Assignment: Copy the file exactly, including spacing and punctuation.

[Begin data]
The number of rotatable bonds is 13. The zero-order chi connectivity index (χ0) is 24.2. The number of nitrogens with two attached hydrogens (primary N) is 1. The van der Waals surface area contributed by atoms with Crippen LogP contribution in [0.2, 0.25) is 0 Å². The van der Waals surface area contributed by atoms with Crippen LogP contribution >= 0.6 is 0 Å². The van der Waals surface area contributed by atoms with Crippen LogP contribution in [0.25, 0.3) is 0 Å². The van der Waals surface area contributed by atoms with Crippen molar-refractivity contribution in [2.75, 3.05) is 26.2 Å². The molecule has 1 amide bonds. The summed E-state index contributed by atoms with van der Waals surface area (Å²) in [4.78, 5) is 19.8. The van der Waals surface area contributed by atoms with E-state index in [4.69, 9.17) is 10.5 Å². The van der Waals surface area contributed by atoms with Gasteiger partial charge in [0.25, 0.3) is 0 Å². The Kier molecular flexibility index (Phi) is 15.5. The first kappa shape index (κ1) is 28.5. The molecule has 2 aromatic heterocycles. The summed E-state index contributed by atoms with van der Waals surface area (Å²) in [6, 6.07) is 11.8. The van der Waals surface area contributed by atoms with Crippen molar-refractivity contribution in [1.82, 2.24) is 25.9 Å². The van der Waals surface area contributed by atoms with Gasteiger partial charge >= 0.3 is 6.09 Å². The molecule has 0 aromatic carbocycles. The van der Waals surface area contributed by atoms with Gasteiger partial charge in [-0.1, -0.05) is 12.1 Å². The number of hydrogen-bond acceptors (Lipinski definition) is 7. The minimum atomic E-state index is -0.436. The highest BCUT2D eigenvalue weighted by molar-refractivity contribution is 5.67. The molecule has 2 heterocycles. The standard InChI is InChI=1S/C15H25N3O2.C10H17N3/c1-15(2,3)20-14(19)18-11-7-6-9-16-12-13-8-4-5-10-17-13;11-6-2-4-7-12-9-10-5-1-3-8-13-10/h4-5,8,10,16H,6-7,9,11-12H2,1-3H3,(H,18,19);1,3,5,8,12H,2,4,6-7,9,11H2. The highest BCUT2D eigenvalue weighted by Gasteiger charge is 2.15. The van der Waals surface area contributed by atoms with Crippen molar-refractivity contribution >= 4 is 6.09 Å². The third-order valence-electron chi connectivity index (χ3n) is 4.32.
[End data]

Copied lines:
The number of rotatable bonds is 13. The zero-order chi connectivity index (χ0) is 24.2. The number of nitrogens with two attached hydrogens (primary N) is 1. The van der Waals surface area contributed by atoms with Crippen LogP contribution in [0.2, 0.25) is 0 Å². The van der Waals surface area contributed by atoms with Crippen LogP contribution >= 0.6 is 0 Å². The van der Waals surface area contributed by atoms with Crippen LogP contribution in [0.25, 0.3) is 0 Å². The van der Waals surface area contributed by atoms with Crippen molar-refractivity contribution in [2.75, 3.05) is 26.2 Å². The molecule has 1 amide bonds. The summed E-state index contributed by atoms with van der Waals surface area (Å²) in [4.78, 5) is 19.8. The van der Waals surface area contributed by atoms with E-state index in [4.69, 9.17) is 10.5 Å². The van der Waals surface area contributed by atoms with Gasteiger partial charge in [0.25, 0.3) is 0 Å². The Kier molecular flexibility index (Phi) is 15.5. The first kappa shape index (κ1) is 28.5. The molecule has 2 aromatic heterocycles. The summed E-state index contributed by atoms with van der Waals surface area (Å²) in [6, 6.07) is 11.8. The van der Waals surface area contributed by atoms with Crippen molar-refractivity contribution in [1.82, 2.24) is 25.9 Å². The van der Waals surface area contributed by atoms with Gasteiger partial charge >= 0.3 is 6.09 Å². The molecule has 0 aromatic carbocycles. The van der Waals surface area contributed by atoms with Gasteiger partial charge in [-0.1, -0.05) is 12.1 Å². The number of hydrogen-bond acceptors (Lipinski definition) is 7. The minimum atomic E-state index is -0.436. The highest BCUT2D eigenvalue weighted by molar-refractivity contribution is 5.67. The molecule has 2 heterocycles. The standard InChI is InChI=1S/C15H25N3O2.C10H17N3/c1-15(2,3)20-14(19)18-11-7-6-9-16-12-13-8-4-5-10-17-13;11-6-2-4-7-12-9-10-5-1-3-8-13-10/h4-5,8,10,16H,6-7,9,11-12H2,1-3H3,(H,18,19);1,3,5,8,12H,2,4,6-7,9,11H2. The highest BCUT2D eigenvalue weighted by Gasteiger charge is 2.15. The van der Waals surface area contributed by atoms with Crippen molar-refractivity contribution >= 4 is 6.09 Å². The third-order valence-electron chi connectivity index (χ3n) is 4.32.